Like many people seeking a law degree, Emiliano (Milo) Salazar ’23 was eager to shift into a career that was more fulfilling. After graduating from the University of Massachusetts Amherst in 2012, Salazar spent 8 years working in software and considered a post graduate degree for a long time.
However, what Milo did not anticipate was that his legal education at Colorado Law would equip him with the tools to reconstruct his family's Indigenous history.
“I have always been involved with Native communities,” said Salazar. “In undergrad, I majored in math and legal studies, and wrote my undergraduate thesis on the Declaration on the Rights of Indigenous People. I was also President of the Native American Student Association and worked at the Josephine White Eagle Cultural Center.”
Salazar’s family is from northern New Mexico and southern Colorado, and their journey to rebuild their family history has spanned decades. However, this quest has been filled with many challenges, as the stories passed down from other family members often conflict with historical records.
“To be native in New Mexico or Colorado at the turn of the century was frowned upon…it made your life incredibly difficult,” Salazar shared. “Both of my great grandparents on that [my dad’s] side had basically distanced themselves from their culture. It wasn’t really until my dad and then later me – because I have had access to this institution and different indigenous communities-- that we have been able to rebuild that family history.”
Milo’s involvement with the American Indian Law Project (AILP) at Colorado Law played a pivotal role in his journey. It was here that he developed the knowledge to ultimately recognize the discrepancies in the stories he had heard.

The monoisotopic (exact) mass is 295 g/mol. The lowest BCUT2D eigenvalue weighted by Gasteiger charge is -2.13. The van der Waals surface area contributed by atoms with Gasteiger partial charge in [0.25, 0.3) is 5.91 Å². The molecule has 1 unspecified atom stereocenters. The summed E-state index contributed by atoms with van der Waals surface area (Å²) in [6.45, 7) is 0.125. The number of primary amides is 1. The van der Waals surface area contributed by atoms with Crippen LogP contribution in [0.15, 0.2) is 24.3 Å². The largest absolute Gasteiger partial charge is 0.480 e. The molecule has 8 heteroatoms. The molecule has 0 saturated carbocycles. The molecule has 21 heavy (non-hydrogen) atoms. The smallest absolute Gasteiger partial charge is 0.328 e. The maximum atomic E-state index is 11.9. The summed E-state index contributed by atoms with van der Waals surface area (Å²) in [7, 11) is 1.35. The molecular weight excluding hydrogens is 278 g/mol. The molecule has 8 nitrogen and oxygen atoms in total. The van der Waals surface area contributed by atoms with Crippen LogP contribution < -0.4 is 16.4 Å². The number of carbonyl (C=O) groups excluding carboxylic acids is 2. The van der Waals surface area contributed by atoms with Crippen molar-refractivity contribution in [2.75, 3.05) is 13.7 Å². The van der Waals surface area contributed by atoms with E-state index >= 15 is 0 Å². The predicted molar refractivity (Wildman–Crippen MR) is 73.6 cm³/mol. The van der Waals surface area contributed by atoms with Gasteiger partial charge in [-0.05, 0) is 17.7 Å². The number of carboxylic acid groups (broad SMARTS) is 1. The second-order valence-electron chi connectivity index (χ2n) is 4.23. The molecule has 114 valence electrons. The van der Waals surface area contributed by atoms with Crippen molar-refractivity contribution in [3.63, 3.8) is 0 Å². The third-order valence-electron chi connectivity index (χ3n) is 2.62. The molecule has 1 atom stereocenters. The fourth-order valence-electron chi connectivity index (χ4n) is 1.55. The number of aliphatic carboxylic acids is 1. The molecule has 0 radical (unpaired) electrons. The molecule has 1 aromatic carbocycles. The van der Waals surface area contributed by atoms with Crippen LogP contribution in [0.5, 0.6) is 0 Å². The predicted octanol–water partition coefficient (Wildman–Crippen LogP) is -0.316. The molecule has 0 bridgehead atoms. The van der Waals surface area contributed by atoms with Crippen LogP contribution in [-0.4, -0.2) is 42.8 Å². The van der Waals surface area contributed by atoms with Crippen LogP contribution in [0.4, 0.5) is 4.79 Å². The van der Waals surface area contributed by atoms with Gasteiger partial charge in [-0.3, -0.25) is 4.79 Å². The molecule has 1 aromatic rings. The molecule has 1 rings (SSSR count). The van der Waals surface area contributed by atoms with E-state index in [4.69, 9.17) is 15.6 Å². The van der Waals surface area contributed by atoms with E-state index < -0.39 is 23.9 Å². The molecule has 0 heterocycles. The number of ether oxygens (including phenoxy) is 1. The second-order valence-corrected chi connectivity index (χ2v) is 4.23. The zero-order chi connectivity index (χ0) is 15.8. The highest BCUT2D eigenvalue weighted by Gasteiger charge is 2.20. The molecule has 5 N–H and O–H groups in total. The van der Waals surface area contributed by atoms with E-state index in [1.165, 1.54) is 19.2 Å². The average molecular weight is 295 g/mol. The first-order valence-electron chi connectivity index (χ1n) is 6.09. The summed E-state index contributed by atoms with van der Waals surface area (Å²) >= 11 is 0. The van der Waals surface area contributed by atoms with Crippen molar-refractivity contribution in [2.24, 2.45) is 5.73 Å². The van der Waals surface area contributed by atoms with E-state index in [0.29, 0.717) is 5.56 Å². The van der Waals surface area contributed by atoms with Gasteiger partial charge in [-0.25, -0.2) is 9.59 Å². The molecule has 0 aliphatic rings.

“This topic is difficult to research because a lot of records are not kept,” Salazar said. “In Dulce, where my great grandmother attended the Indian Mission School, the archive burnt down, so we have been trying to verify this information with folks who went to the boarding school and tribal historians because we might never find a piece of paper saying it.”
For Salazar’s family, being able to reconstruct this history has meant the world. Just this month, the family visited Westcliffe to meet with some of the people helping them to retrace these stories. They confirmed with the Jicarilla Apache Nation tribal historian that their great grandmother would have been Jicarilla Apache, and their great grandfather was Carlana Apache.
“To hear that type of confirmation brought us all to tears because we have been trying to figure this out for so long,” Salazar said. “Especially because she [my great grandmother] was so anti-native, that is what they were taught at school… it was a heavy trauma she lived with her whole life. That type of confirmation is so important because in Native American culture, knowing who your ancestors are is so important.”
Salazar emphasized that his family wouldn’t have accessed this information without the resources he has available to him at Colorado Law, as well as the connections he has made to numerous Indigenous communities. He hopes that with this knowledge, he can help others rebuild their family histories, too.
For now, Salazar continues to work as the AILP fellow for the 2023-24 academic year, where he undertakes various projects involving education and advocacy for Native communities. While he is not certain what the future holds in terms of his legal career, he knows that he wants to continue his work with Indigenous communities.
“I really want to use my experience here to help advocate for Indigenous peoples in the U.S. and across the world; and help them assert their human rights and their rights as peoples.”
Colorado Law is grateful to have Salazar as part of our community, contributing his expertise, passion, and leadership.